So job losses slowing is a sign of improvement. Are you sure about that? Are you an EA by any chance, quite clearly you have some of the necessary attributes to be one.


#12

See the spin folks ?

25 years ago, the chances are there would only have been one single income.
13.4% of a dual income, is a hell of a lot more than 17% of a single income.


#13

FTB’S Not buying a home but investing in the property market.
I have the same gut feeling as most on the pin as to where we are
going + it now appears to be a mathematical certainty, but I have a fear
that this type of spin and the huge amount of it to come from vested interests
when the traditional spring/summer buying season starts will give even longer
false bottoms than we anticipate year after year and drag this train wreck out for a decade.


#14

And you can bet your ass that the mortgage term, the principal involved and the interest rate all differ incredibly also… And not due to any normalisation or valid data adjustment, just to make the shit fit…


#15

Good spot. It is also not the “average first time buyer”, it is the “average first time buyer working couple”.

Of course, this is not a measure of affordability but rather a measure how restricted credit is. The only people getting loans are on big incomes and have a lump of cash to put towards the purchase price.


#16

That’s exactly what jumped out to me straight away.25 years ago one income could buy,now it takes two.
Mrgaa,if you can’t see through the bullshit and analyse things for yourself then I suggest you try to sharpen your critical faculties.Believing these shills and hoping for the best is burying your head in the sand.Most people should know that by now after all the bullshit dished out over the years. Most people are tired of spelling it out.


#17

It would also be illuminating to know (i) what the average income of the “average first time buyer working couple” is and (ii) what is the average age of the “average first time buyer working couple”.


#18

Do they really think we’re stupid? You don’t even need official stats. 25 years ago isn’t a long time ago, all you have to do is ask older people. My in-laws (on very average salaries) bought exactly 25 years ago; a huge old somewhat rackety 5-bedroom redbrick house in Dublin 8 for 1.5 times their combined salary. Sure, it was the 80s - interest rates were crippling and they each had some spells of unemployment but they were able to pay off this (20 year) mortgage and bring up four kids. Can you imagine that being anywhere near possible now?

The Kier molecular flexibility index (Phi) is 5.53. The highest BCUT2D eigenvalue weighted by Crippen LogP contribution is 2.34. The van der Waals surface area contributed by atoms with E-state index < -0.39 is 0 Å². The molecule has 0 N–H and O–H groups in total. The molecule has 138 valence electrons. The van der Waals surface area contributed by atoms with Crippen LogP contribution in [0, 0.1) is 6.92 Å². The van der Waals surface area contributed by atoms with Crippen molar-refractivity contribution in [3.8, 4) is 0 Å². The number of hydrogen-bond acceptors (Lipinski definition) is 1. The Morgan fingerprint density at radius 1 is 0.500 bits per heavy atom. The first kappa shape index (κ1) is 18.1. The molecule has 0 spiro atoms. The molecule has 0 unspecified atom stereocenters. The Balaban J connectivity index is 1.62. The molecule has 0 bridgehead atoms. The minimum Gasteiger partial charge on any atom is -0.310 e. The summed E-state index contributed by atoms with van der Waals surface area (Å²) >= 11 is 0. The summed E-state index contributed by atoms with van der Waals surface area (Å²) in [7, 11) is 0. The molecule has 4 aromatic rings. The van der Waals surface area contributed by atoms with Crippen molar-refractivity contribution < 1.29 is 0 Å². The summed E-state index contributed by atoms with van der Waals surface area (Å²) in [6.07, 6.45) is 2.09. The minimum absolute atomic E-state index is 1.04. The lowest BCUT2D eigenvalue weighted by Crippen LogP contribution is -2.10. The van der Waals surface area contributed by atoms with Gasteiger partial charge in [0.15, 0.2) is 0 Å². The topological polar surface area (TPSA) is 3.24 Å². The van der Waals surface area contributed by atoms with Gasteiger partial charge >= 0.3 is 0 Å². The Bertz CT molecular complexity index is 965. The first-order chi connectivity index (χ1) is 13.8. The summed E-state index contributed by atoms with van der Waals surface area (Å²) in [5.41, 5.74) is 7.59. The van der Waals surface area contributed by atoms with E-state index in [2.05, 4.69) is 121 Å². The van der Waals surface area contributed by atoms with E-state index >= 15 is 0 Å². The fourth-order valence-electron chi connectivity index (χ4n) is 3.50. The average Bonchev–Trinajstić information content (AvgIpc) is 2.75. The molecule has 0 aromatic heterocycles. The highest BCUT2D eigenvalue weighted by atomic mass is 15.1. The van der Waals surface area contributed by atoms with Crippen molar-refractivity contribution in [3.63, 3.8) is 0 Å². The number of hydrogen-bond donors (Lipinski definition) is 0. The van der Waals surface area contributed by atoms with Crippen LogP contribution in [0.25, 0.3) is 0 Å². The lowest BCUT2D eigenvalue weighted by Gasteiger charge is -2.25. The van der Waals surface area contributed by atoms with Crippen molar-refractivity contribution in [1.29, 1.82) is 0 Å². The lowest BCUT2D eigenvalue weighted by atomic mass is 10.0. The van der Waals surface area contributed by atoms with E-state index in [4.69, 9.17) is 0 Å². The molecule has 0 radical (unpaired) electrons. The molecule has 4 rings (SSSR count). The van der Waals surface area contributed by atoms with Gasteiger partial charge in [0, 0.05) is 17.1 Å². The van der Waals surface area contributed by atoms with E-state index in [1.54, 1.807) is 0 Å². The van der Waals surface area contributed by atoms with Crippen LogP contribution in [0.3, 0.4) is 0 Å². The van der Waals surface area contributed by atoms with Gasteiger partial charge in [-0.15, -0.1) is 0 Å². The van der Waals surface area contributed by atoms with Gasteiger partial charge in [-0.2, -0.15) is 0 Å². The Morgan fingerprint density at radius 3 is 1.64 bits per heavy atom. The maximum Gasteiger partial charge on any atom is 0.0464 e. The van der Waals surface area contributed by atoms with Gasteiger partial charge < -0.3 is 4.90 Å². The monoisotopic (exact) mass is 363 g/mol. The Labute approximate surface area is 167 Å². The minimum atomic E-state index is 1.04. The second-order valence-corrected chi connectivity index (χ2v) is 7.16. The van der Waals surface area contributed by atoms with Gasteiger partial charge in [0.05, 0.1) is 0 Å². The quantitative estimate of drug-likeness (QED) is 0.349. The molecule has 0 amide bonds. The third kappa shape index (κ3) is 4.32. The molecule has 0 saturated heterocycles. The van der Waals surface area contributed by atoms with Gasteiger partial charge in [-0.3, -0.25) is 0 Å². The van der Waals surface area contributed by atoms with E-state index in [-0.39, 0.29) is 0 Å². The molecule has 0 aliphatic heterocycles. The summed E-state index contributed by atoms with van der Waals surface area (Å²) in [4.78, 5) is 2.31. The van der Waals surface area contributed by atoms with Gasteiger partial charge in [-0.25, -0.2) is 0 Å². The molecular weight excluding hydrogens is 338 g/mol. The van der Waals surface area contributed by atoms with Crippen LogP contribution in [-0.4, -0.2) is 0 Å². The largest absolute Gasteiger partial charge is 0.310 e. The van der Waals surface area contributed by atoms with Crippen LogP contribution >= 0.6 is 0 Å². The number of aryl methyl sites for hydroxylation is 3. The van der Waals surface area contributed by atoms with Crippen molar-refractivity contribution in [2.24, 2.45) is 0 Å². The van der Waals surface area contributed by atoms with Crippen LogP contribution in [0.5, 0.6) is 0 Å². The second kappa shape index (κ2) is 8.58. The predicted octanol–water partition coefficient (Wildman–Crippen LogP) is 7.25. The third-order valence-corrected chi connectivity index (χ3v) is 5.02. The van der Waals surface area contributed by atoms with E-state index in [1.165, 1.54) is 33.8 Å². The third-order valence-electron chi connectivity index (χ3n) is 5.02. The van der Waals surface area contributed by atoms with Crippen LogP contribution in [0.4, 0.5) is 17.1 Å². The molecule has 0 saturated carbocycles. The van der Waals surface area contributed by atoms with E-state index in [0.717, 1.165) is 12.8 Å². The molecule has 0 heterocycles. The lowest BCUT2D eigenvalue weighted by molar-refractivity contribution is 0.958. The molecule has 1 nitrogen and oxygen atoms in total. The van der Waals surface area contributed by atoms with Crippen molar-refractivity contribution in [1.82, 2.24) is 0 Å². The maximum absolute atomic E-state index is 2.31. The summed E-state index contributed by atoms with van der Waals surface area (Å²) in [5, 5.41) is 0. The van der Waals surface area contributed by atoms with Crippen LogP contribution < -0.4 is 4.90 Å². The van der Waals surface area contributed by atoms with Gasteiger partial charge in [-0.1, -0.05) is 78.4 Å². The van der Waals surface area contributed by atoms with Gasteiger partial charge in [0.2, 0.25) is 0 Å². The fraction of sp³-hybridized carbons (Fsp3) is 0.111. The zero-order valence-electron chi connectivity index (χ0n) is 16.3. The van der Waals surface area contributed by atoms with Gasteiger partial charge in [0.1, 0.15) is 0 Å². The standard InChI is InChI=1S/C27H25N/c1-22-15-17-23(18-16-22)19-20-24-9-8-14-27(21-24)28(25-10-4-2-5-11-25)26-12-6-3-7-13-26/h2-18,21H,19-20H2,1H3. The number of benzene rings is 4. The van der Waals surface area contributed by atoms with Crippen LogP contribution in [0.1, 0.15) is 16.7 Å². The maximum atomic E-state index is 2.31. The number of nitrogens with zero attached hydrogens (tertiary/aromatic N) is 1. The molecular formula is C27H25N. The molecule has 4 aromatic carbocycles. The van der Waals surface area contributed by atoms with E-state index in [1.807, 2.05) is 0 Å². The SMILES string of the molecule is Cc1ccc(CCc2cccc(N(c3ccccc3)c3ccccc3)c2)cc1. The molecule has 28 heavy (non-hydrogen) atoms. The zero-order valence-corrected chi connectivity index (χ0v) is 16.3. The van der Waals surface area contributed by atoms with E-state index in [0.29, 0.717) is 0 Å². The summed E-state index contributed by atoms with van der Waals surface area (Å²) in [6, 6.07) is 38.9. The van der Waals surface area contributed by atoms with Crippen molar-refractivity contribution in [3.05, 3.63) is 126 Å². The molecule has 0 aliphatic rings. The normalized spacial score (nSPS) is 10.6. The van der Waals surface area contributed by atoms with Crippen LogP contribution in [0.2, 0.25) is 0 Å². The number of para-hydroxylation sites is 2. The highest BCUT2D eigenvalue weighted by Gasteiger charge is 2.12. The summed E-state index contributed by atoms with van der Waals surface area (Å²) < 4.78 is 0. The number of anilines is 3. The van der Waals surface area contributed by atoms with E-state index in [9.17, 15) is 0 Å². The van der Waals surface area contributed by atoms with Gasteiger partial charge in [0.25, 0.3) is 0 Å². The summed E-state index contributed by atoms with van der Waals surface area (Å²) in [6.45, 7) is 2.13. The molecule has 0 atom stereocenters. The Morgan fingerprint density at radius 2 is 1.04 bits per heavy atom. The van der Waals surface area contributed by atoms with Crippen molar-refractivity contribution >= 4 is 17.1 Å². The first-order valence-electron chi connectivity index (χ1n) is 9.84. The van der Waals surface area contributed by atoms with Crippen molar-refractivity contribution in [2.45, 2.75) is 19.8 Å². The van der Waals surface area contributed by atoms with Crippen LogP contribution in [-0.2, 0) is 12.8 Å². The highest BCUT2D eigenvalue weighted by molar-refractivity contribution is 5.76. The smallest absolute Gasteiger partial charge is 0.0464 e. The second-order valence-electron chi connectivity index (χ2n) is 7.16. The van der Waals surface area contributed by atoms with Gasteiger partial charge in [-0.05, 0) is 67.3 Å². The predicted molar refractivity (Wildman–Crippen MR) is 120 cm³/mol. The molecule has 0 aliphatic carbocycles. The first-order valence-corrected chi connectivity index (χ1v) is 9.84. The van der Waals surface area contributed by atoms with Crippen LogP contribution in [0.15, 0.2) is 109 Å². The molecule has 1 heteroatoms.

#19

There was a small increase in the numbers of FTBs in Q3 2009 over the small number of FTBs in Q2 (approx. 55% down on 2007). The reason that FTBs are taking up a large percentage of the mortgage market is because the overall mortgage market has collapsed in size and investors have almost entirely dissappeared. The mortage drawdown details for the last few years are here if you want to look at them.

(PDF) ibf.ie/pdfs/IBFPwC_%20MMP32009.pdf


#20

/quote]

I haven’t checked the under 100k thread in a while, but from a few cursory searches on daft all you’d get for 137k in the greater dublin area is a burnt out former council house in Tallaght, a one bed apartment in mulhuddard, or to be fair, a 3 bed in Finglas

First time buyer couple, if such a concept should even exist, would presumably have a nipper or two and wouldn’t want to worry about the house being condemned. So there’s value in Finglas, but the rest of the city is a long way off. 137k at 3% over 25 years is €649.67. To represent 13.4% of net income they would be earning 29,089 each, or maybe 35k-ish gross. Where to begin?